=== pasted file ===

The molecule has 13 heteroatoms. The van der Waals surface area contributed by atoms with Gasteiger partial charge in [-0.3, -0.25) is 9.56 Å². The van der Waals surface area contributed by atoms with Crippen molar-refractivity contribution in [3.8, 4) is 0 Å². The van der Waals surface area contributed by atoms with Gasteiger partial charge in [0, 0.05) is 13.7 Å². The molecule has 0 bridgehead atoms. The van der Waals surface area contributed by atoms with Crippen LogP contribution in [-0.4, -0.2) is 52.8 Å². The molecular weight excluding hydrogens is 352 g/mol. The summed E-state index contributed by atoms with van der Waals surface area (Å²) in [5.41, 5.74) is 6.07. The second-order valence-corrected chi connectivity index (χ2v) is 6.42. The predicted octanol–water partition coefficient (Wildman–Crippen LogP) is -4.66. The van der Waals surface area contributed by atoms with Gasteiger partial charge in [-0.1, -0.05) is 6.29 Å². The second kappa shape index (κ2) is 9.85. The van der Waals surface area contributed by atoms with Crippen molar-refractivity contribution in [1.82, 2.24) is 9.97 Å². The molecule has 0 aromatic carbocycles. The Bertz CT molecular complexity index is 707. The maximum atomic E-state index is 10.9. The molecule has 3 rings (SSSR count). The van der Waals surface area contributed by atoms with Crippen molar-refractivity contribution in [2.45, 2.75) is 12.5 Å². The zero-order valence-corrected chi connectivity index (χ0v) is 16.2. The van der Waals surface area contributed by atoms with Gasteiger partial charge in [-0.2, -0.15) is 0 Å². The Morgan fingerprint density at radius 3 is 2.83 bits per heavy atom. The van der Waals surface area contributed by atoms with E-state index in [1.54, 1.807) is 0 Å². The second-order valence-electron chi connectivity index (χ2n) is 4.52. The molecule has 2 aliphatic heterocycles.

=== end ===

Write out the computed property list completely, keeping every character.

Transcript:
The molecule has 13 heteroatoms. The van der Waals surface area contributed by atoms with Gasteiger partial charge in [-0.3, -0.25) is 9.56 Å². The van der Waals surface area contributed by atoms with Crippen molar-refractivity contribution in [3.8, 4) is 0 Å². The van der Waals surface area contributed by atoms with Gasteiger partial charge in [0, 0.05) is 13.7 Å². The molecule has 0 bridgehead atoms. The van der Waals surface area contributed by atoms with Crippen LogP contribution in [-0.4, -0.2) is 52.8 Å². The molecular weight excluding hydrogens is 352 g/mol. The summed E-state index contributed by atoms with van der Waals surface area (Å²) in [5.41, 5.74) is 6.07. The second-order valence-corrected chi connectivity index (χ2v) is 6.42. The predicted octanol–water partition coefficient (Wildman–Crippen LogP) is -4.66. The van der Waals surface area contributed by atoms with Gasteiger partial charge in [-0.1, -0.05) is 6.29 Å². The second kappa shape index (κ2) is 9.85. The van der Waals surface area contributed by atoms with Crippen molar-refractivity contribution in [1.82, 2.24) is 9.97 Å². The molecule has 0 aromatic carbocycles. The Bertz CT molecular complexity index is 707. The maximum atomic E-state index is 10.9. The molecule has 3 rings (SSSR count). The van der Waals surface area contributed by atoms with Crippen molar-refractivity contribution in [2.45, 2.75) is 12.5 Å². The zero-order valence-corrected chi connectivity index (χ0v) is 16.2. The van der Waals surface area contributed by atoms with Gasteiger partial charge in [-0.2, -0.15) is 0 Å². The Morgan fingerprint density at radius 3 is 2.83 bits per heavy atom. The van der Waals surface area contributed by atoms with E-state index in [1.54, 1.807) is 0 Å². The second-order valence-electron chi connectivity index (χ2n) is 4.52. The molecule has 2 aliphatic heterocycles.